We hit accidents and slowdowns in all of the usual places; and, again Sharon urged restraint as I eyed the carpool lane. This time, instead of veering to the right to head downtown, we headed to the left towards Logan Airport. As we exited I remembered that I hadn’t filled the tank with gas. Oops. We found the route to the rental return, and then we spotted a sign to food and fuel. The Gulf station was doing a booming business. We got our Alamo car returned on the third floor of the car rental facility. Once we got down to ground level Sharon was talking about calling Uber instead of having to take the car rental shuttle to the airport and then find a cab there; but, then we both spotted two taxis up ahead, and the front one was plenty big to handle all of our bags. We knew it would cost more and when we got in we knew we were being overcharged. The guy wanted $30 for cash or $33 for credit card. I figured, “Hey, I just saved over $50 on gas by filling it up myself!” It was about noon when we got to the ship, and a porter carried our two larger bags away. We steered our carry-ons upstairs and then through the check-in maze. Many people were already there, but we soon got our room keys and didn’t even need to get our pictures retaken since they still had them from last years cruise and I guess we hadn’t changed much. A woman handed us both a blue “Four Star Boarding” ticket. Sharon had heard them call for “Five Star Boarding” when we entered the building, and now they were calling for “Four and Five Star Boarding”. That’s us! I’ve stopped and started to put my room key in the card wallet I use mainly for this purpose; but, Sharon says, “Keep that out, they’re boarding us now.” We head over to get into line. I see that they’ve started to take pictures of travelers in front of a green screen and knowing that Sharon likes such pictures for the front cover of Shutterfly books she makes to document our cruises, I suggest that we get our picture taken. On our last crew we skipped the picture, and in the end, wound up with nary a picture of the two of us. I don’t think she wanted to get out of line; but, in the end we got our pictures taken and we only lost two spots in line. Sharon added, “Better get your room key ready.” I slip my left hand into my pocket where I keep my smaller card wallet, and then recall that I hadn’t put they key there yet. And the key is not in that pocket. I check my shirt pocket; and, while my blue boarding group ticket is there, my room key is not. My right pocket has some pens, a stylus and my phone battery pack; but, no room key. I confess to Sharon, “I seem to have lost my room key.” A semi-thorough search fails to turn it up. The line has started to move, and we step aside. Sharon tells one of HAL’s staff, “He’s lost his key.” The lady must have thought that she meant the blue boarding group pass; because, she replied, “Oh he doesn’t need that.” Sharon clarified, “No, his cabin key!” “Oh, my, he certainly needs that!” We headed back to the counter where people were getting cabin keys. In a final desperate check of my pockets I found my cabin key that had gotten stuck to my phone’s battery pack. Sharon shoots me one of her patented, “I can’t take you anywhere looks,” and we get back in line. More than a dozen or so couples have surged pass us in the meantime. I’m sure that I will be hearing about this for the rest of the cruise. ** Sigh ** She is already referring to this as “The Incident” but she does that with a giggle, so I think I’m safe.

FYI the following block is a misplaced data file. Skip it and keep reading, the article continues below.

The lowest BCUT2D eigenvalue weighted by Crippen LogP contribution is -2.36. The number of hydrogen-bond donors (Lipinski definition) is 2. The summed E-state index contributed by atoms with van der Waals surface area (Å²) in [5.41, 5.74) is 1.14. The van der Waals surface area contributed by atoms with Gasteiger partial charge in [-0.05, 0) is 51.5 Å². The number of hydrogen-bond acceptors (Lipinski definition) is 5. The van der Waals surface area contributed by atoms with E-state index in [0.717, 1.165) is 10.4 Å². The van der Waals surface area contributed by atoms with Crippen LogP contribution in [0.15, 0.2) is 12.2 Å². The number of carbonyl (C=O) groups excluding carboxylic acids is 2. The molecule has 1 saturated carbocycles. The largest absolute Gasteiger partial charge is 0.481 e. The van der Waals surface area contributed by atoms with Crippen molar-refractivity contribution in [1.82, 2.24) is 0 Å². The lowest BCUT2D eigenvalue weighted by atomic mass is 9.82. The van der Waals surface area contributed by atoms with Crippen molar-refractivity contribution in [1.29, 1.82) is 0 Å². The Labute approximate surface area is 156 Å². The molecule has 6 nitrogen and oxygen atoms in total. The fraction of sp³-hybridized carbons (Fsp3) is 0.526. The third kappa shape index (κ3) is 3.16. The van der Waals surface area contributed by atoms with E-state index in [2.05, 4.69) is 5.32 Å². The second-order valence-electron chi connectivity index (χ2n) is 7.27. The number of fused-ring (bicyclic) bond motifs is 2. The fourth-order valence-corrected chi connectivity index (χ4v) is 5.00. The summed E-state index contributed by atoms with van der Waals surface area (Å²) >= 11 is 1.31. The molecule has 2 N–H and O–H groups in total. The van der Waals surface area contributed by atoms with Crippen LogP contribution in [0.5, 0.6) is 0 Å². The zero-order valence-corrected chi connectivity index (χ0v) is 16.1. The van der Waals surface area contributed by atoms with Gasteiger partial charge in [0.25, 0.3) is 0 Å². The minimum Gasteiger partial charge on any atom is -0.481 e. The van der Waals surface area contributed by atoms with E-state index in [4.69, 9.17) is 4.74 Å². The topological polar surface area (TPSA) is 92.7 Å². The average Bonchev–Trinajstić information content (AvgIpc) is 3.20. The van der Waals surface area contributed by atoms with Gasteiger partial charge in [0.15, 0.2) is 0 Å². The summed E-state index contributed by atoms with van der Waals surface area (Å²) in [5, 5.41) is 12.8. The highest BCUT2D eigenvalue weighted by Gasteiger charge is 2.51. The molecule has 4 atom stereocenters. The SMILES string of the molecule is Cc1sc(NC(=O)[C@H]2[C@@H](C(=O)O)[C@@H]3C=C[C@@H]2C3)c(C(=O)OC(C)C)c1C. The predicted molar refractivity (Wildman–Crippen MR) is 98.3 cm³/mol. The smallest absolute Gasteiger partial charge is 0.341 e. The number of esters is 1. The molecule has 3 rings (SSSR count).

We get to our cabin and we both seem to agree that our last-minute upgrade from the interior cabin was worth it. For Sharon, she likes the large couch and the table and it is nice to have a window. And the cabin is laid out nicely and there is an extra closet. We got our carry-ons unpacked and then headed up to the Lido. Sharon got some roast beef and what she thought were mashed potatoes. I guess she’s saving the Dive-In for another day. I however headed to the NY Pizza. Unlike the Koningsdam, the NY Pizza here serves only pizza and salads (no submarine sandwiches). I ordered the Wall Street, the pizza I recall preferring in the past. I did notice that it no longer came with Kalamata Olives, so I asked for them to be added. I later noticed that it also no longer has mushrooms and now comes with prosciutto and Gorgonzola. I was surprised that I liked this pizza as much as I did, the Gorgonzola really was a nice touch. I’ll order it again; but, with mushrooms also. Sharon was certain that the potatoes had cheese in them… I tasted them, thought they were quite good, and I think she was right, it did certainly have ham or bacon.